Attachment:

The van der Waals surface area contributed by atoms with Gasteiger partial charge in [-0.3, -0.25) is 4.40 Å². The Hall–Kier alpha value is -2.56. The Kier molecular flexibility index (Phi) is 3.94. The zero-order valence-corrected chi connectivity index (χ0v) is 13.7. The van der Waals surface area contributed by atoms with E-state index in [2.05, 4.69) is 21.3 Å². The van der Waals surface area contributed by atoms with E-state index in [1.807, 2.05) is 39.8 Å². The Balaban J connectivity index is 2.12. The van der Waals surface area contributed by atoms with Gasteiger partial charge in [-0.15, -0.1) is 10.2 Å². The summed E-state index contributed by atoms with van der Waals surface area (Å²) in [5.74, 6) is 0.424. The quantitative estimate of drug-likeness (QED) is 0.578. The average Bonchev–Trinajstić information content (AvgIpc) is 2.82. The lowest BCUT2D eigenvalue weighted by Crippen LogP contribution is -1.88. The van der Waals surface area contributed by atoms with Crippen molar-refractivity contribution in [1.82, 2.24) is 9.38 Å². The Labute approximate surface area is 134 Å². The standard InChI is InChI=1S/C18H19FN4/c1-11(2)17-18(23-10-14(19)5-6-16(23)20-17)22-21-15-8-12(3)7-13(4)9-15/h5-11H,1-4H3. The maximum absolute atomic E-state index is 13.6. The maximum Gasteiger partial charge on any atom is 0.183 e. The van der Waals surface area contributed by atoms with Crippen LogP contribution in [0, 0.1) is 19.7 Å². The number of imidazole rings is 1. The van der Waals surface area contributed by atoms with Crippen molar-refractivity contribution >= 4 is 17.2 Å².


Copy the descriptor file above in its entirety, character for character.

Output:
The van der Waals surface area contributed by atoms with Gasteiger partial charge in [-0.3, -0.25) is 4.40 Å². The Hall–Kier alpha value is -2.56. The Kier molecular flexibility index (Phi) is 3.94. The zero-order valence-corrected chi connectivity index (χ0v) is 13.7. The van der Waals surface area contributed by atoms with E-state index in [2.05, 4.69) is 21.3 Å². The van der Waals surface area contributed by atoms with E-state index in [1.807, 2.05) is 39.8 Å². The Balaban J connectivity index is 2.12. The van der Waals surface area contributed by atoms with Gasteiger partial charge in [-0.15, -0.1) is 10.2 Å². The summed E-state index contributed by atoms with van der Waals surface area (Å²) in [5.74, 6) is 0.424. The quantitative estimate of drug-likeness (QED) is 0.578. The average Bonchev–Trinajstić information content (AvgIpc) is 2.82. The lowest BCUT2D eigenvalue weighted by Crippen LogP contribution is -1.88. The van der Waals surface area contributed by atoms with Crippen molar-refractivity contribution in [1.82, 2.24) is 9.38 Å². The Labute approximate surface area is 134 Å². The standard InChI is InChI=1S/C18H19FN4/c1-11(2)17-18(23-10-14(19)5-6-16(23)20-17)22-21-15-8-12(3)7-13(4)9-15/h5-11H,1-4H3. The maximum absolute atomic E-state index is 13.6. The maximum Gasteiger partial charge on any atom is 0.183 e. The van der Waals surface area contributed by atoms with Crippen LogP contribution in [0, 0.1) is 19.7 Å². The number of imidazole rings is 1. The van der Waals surface area contributed by atoms with Crippen molar-refractivity contribution >= 4 is 17.2 Å².